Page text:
Jack TenneyExtra Point

by Jack Tenney, Publisher

January 2009

Gravity

A stone monument on the campus of Middlebury College contains the following inscription:

         This monument has been

         erected by the Gravity Research Foundation

         Roger W. Babson founder

         It is to remind students of

         the blessings forthcoming

         when a semi-insulator is

         discovered in order to harness

         gravity as a free power

         and reduce airplane accidents

         1960

That stone is one of more than a dozen found at colleges across the country, courtesy of the Gravity Research Foundation. Each college, in return for promoting the gravity-awareness rocks, received a gift of stock. Colby College in Maine, for instance, reportedly received $12,500 worth of stock in 1960. The shares of American Agricultural Chemical Company later became DuPont. There was a stipulation, of course, that the stock not be sold for at least 35 years. In 2005 the stock was worth $2.7 million!

Roger Babson, founder of Babson College in Wellesley, Mass., was famous for calling the 1929 stock market crash. A graduate of MIT, Babson applied Newton’s theories on gravity to the stock market (“What goes up must come down!” being the essence of Babson’s take on Newton’s theories). Although quite possibly right for the wrong reason, Babson prospered, and at the urging of his friend Thomas Edison, founded the Gravity Research Foundation.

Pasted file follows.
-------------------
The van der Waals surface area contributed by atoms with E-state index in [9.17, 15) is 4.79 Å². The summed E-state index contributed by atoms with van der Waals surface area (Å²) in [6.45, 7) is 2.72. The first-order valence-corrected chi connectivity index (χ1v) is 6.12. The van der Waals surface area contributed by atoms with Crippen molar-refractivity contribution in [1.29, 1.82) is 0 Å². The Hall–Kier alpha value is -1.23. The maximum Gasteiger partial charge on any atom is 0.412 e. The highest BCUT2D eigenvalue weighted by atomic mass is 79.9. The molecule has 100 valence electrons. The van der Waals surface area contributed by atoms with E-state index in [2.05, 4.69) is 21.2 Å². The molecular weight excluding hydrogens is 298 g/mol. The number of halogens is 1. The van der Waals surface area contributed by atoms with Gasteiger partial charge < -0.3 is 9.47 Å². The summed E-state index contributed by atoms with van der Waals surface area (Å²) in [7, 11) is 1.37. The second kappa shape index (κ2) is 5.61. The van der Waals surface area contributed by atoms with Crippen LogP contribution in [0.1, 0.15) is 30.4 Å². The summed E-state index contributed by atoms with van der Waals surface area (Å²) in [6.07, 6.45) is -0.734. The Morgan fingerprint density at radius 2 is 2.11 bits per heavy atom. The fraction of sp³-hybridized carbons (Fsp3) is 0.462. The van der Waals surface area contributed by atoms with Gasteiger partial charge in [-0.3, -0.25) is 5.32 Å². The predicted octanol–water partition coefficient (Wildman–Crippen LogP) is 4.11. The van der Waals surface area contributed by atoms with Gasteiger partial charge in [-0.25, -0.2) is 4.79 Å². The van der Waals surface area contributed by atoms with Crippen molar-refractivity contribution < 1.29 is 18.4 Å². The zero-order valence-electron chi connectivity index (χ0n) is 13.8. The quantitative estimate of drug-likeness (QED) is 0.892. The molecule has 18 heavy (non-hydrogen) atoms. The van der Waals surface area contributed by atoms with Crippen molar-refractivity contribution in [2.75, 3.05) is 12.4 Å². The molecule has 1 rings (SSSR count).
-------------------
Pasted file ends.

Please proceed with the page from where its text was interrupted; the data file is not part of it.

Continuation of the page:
Babson thought that if enough great minds could concentrate on gravity, then a substance — perhaps a paint — could be applied to the underside of planes to keep them from crashing or on people’s shoes to keep them from falling, and the list apparently went on and on. While no one has cracked the gravity code, an essay contest on gravity is sponsored annually by the Foundation. Top prize: $6,000. Kooks need not enter, as the prize typically goes to folks named Hawking or scientists associated with CERN (the European laboratory for particle physics).

Hopefully Babson’s stock gifts that grew for 35 years haven’t now fallen back to or below their original values.